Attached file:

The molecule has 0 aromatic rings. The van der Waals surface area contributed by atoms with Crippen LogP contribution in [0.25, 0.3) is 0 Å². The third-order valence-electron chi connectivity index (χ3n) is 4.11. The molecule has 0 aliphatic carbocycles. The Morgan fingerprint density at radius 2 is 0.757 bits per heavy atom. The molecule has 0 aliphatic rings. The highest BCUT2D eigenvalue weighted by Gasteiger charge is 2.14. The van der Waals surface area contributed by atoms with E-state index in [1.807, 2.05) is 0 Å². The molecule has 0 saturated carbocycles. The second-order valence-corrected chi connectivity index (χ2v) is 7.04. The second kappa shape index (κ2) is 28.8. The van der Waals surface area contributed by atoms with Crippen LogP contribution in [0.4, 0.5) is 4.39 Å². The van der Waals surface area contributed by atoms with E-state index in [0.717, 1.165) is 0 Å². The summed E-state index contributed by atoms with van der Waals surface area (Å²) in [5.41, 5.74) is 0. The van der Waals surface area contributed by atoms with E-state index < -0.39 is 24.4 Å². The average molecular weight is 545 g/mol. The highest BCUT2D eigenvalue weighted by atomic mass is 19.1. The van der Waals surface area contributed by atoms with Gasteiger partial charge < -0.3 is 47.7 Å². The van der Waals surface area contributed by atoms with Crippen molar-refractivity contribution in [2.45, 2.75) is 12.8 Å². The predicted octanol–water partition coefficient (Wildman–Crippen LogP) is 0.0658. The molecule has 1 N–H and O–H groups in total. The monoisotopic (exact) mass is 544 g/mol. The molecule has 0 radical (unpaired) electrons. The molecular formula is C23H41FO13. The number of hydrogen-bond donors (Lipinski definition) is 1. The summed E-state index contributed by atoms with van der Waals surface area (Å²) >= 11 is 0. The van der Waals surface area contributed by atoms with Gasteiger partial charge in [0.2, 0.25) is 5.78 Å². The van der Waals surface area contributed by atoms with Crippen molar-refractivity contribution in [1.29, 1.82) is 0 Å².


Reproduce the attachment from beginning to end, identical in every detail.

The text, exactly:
The molecule has 0 aromatic rings. The van der Waals surface area contributed by atoms with Crippen LogP contribution in [0.25, 0.3) is 0 Å². The third-order valence-electron chi connectivity index (χ3n) is 4.11. The molecule has 0 aliphatic carbocycles. The Morgan fingerprint density at radius 2 is 0.757 bits per heavy atom. The molecule has 0 aliphatic rings. The highest BCUT2D eigenvalue weighted by Gasteiger charge is 2.14. The van der Waals surface area contributed by atoms with E-state index in [1.807, 2.05) is 0 Å². The molecule has 0 saturated carbocycles. The second-order valence-corrected chi connectivity index (χ2v) is 7.04. The second kappa shape index (κ2) is 28.8. The van der Waals surface area contributed by atoms with Crippen LogP contribution in [0.4, 0.5) is 4.39 Å². The van der Waals surface area contributed by atoms with E-state index in [0.717, 1.165) is 0 Å². The summed E-state index contributed by atoms with van der Waals surface area (Å²) in [5.41, 5.74) is 0. The van der Waals surface area contributed by atoms with E-state index < -0.39 is 24.4 Å². The average molecular weight is 545 g/mol. The highest BCUT2D eigenvalue weighted by atomic mass is 19.1. The van der Waals surface area contributed by atoms with Gasteiger partial charge < -0.3 is 47.7 Å². The van der Waals surface area contributed by atoms with Crippen molar-refractivity contribution in [2.45, 2.75) is 12.8 Å². The predicted octanol–water partition coefficient (Wildman–Crippen LogP) is 0.0658. The molecule has 1 N–H and O–H groups in total. The monoisotopic (exact) mass is 544 g/mol. The molecule has 0 radical (unpaired) electrons. The molecular formula is C23H41FO13. The number of hydrogen-bond donors (Lipinski definition) is 1. The summed E-state index contributed by atoms with van der Waals surface area (Å²) >= 11 is 0. The van der Waals surface area contributed by atoms with Gasteiger partial charge in [0.2, 0.25) is 5.78 Å². The van der Waals surface area contributed by atoms with Crippen molar-refractivity contribution in [1.29, 1.82) is 0 Å².